It is possible that Mamet intends Karen as an innocent for whom the true heart of Hollywood is as elusive as the coffee machine—just the person to be taken in by the “Eastern wimp” author’s pretentious book. It sounds like the kind of work which fondles the annihilation of the world while it whimpers its dessicated whisper of hope. There is a marvelous moment in which Karen tries to use the book to resnare Bobby after he allies himself again with Charlie. She reads a ponderous paragraph and then, faced with defeat, insists that that is not the passage she has in mind and keeps flipping the pages hopelessly. Mamet seems to be using the book and Karen’s naive embrace of it as a matter for satire, but there is a problem there too. Reviewers tended to describe the book as an “anti-radiation” novel, but it is called Radiation and, from what we hear of the argument, the author is using radiation and Mamet uses decay and decadence in his essays in Writing in Restaurants, as a necessary destructive stage to revitalization. Mamet’s theory of decadence seems to me fair game for the satirist, but I am not sure that he is Bernard Shaw enough to guy his own ideas for the sake of the play.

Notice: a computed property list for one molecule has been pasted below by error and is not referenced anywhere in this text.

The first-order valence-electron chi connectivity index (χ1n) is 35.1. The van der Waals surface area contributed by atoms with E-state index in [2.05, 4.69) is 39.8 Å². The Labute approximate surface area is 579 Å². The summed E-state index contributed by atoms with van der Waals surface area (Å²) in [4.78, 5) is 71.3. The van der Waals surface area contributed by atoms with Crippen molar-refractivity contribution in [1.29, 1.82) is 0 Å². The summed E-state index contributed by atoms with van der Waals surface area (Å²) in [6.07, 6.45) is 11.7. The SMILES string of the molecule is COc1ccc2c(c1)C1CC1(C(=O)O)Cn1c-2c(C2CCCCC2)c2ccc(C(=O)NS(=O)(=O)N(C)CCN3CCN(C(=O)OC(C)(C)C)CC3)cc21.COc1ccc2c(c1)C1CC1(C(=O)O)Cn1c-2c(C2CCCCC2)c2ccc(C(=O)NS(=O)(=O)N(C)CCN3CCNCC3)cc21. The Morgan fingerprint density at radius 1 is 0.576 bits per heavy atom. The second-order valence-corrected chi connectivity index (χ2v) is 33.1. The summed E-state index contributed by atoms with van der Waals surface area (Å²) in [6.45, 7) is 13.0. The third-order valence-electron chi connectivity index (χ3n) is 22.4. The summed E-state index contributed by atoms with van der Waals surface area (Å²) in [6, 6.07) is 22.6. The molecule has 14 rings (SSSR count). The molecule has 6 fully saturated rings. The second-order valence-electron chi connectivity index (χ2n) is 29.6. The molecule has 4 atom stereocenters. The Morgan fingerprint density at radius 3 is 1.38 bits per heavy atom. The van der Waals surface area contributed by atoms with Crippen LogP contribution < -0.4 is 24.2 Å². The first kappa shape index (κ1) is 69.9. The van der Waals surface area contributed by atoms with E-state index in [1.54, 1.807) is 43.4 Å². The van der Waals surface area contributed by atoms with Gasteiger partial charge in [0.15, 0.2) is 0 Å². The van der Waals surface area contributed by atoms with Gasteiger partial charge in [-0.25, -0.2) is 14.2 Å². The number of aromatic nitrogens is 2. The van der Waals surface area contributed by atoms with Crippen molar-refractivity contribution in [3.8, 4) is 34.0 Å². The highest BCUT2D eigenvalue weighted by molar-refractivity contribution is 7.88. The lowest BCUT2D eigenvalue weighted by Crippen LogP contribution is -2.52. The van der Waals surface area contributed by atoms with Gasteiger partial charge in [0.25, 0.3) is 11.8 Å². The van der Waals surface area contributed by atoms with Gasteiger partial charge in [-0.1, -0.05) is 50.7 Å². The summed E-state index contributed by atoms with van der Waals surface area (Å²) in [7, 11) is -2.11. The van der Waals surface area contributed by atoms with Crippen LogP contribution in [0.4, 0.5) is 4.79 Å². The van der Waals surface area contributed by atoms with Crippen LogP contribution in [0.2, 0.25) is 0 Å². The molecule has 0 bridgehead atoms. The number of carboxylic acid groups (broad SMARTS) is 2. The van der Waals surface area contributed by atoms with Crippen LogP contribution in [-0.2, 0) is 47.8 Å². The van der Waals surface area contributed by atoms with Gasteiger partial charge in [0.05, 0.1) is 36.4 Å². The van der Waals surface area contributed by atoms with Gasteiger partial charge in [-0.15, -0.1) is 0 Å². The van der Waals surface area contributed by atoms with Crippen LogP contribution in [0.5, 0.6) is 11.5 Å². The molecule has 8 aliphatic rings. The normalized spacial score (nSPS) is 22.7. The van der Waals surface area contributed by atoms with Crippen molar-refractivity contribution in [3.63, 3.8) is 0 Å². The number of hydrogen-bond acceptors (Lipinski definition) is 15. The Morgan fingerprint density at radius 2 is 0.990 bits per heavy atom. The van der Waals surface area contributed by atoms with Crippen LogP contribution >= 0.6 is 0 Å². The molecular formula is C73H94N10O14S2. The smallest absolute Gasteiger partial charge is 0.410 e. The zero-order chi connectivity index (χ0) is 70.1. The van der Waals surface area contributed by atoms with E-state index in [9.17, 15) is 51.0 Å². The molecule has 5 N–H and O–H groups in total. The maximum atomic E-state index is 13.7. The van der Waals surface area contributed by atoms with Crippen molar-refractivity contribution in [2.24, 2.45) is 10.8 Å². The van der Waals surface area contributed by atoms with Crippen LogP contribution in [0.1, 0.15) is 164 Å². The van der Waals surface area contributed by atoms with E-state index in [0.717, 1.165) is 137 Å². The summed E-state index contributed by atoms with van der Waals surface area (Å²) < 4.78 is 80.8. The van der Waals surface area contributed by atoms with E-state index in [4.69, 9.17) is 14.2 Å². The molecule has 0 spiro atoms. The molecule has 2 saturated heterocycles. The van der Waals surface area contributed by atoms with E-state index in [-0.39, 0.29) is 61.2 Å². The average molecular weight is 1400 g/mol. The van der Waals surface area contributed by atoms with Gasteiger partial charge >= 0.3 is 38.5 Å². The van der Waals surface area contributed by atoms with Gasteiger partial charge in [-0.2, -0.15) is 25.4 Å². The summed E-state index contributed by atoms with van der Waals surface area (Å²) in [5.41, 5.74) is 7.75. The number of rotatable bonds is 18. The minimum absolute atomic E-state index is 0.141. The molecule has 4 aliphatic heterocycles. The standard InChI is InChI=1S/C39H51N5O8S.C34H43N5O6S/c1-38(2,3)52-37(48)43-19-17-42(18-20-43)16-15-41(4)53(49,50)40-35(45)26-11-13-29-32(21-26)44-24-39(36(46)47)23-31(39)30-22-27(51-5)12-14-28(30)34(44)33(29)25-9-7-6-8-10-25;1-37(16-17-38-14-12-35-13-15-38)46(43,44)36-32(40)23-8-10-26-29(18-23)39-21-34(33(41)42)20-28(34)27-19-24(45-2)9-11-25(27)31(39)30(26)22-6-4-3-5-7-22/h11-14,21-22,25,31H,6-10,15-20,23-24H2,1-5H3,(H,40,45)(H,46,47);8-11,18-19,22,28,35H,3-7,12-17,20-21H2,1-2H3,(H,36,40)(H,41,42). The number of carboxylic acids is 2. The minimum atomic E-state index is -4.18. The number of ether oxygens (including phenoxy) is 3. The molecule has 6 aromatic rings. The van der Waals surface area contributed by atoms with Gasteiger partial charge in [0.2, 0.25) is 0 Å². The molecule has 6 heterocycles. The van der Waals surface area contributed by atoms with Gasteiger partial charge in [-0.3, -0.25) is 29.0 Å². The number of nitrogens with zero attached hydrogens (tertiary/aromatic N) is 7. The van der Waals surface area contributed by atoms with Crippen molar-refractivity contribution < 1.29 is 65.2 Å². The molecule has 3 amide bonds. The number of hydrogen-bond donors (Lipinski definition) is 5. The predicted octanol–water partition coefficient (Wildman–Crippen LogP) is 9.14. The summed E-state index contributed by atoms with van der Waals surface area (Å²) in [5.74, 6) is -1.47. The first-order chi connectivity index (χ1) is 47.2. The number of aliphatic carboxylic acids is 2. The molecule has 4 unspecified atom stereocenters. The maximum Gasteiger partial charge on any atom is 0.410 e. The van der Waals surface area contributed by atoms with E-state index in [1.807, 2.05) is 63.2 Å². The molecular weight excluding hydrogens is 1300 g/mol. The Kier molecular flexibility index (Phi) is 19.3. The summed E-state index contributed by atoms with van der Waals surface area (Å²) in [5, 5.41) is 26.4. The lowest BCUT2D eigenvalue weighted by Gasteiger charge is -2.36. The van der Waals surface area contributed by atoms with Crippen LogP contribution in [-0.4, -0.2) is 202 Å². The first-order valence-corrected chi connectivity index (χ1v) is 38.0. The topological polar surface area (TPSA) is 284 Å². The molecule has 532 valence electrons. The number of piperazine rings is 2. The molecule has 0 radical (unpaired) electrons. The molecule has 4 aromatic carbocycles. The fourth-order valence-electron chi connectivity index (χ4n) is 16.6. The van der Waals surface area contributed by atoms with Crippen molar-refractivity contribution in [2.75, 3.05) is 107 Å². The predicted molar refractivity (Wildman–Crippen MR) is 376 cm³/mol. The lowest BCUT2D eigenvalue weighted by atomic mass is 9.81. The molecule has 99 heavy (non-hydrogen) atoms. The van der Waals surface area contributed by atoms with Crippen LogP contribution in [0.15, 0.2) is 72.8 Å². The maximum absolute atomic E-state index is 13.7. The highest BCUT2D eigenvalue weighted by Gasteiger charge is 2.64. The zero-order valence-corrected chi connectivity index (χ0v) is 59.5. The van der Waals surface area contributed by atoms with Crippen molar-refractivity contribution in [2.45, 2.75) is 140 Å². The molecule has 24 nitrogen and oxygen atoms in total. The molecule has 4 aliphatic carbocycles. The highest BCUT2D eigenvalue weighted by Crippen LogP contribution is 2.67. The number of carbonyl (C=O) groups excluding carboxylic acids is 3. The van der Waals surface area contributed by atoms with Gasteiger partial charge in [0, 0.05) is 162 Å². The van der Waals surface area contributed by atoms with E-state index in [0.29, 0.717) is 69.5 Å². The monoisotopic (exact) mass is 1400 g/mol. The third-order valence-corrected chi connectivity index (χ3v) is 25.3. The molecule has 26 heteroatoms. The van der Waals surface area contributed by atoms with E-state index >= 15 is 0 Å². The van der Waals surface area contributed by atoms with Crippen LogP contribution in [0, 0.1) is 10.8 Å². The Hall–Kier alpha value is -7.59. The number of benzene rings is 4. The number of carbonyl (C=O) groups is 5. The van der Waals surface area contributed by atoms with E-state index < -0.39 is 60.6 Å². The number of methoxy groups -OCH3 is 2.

Whether Karen’s projected movie is a joke or a serious option for Hollywood or a comic suggestion that serious options are possible, it is rejected. Greed and vulgarity triumph. Yet Mamet has more in mind than a ritual chiding of Hollywood venality. In a group interview in the New York Times(May 16), Madonna called the play a metaphor: “it’s not just about Hollywood. It’s about life.” Silver modified her metaphor by suggesting that this was still another of Mamet’s examinations of American business: “You show me one person in business who decides to do something that’s good if the sacrifice is their quarterly statement.” The Mamet point of view is clear enough, but the play’s successful borrowing of the buddy plot muddies the social Page 215  |  Top of Articletheme. Bobby and Charlie are a reprehensible pair (each would sacrifice the other for an edge up), but Mategna and Silver give them so much energy, so much chutzpah, so much tacky charm that we find ourselves roofing for Bobby’s return to chicanery. Maybe that is the point. Maybe the target is not Hollywood, not American business, but the audience itself.